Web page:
US President Barack Obama sought to draw a line under the question of whether Americans are better off than they were four years ago, asserting the answer is "absolutely."
Obama's campaign has stumbled when faced with the classic US election question, trying to balance the need to convey progress with the knowledge that many are still suffering from the after-effects of the Great Recession.
"We are absolutely better off than we were when I was sworn in and we were losing 800,000 jobs in a month," he told media in the battleground state of Virginia as he prepared for his big convention speech in Charlotte, North Carolina.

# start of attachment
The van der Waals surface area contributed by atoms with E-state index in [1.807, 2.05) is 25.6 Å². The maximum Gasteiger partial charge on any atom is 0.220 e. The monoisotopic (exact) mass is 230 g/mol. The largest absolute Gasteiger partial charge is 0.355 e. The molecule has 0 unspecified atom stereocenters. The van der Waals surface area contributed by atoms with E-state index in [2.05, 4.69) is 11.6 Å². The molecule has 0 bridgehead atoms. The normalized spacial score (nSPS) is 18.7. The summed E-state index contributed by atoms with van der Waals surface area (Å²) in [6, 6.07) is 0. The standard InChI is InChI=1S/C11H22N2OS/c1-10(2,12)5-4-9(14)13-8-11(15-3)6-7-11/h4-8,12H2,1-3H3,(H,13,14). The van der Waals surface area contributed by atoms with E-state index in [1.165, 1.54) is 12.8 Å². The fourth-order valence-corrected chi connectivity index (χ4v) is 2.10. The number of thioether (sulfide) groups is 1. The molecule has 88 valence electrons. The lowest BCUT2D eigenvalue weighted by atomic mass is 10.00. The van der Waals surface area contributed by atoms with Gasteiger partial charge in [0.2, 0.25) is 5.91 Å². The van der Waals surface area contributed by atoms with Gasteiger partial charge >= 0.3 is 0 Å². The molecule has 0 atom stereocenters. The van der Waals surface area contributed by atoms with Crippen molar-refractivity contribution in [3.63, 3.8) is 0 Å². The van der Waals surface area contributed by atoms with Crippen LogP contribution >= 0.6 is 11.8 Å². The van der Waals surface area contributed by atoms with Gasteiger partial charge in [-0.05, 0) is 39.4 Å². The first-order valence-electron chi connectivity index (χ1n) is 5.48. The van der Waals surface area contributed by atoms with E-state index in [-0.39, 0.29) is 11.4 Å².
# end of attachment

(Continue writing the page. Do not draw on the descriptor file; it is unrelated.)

Republicans have asked the question relentlessly since the weekend when it elicited a dizzying array of responses from Obama's allies, first "no" then "sort of" and finally "absolutely."
With fewer than nine weeks to go until Americans go to the polls, the president is still struggling to break the deadlock with Republican rival Mitt Romney.
Obama also told NBC 12 in Richmond, Virginia that he somewhat regretted telling business leaders "you didn't build that."
The line, which tried to convey the idea that even successful businesses depend on roads and other infrastructure built by government and others, was pounced on by Republicans as evidence that Obama does not get the free market.
"Obviously, I have regrets for my syntax," the president said. "But not for the point, because everyone who was there watching knows exactly what I was saying."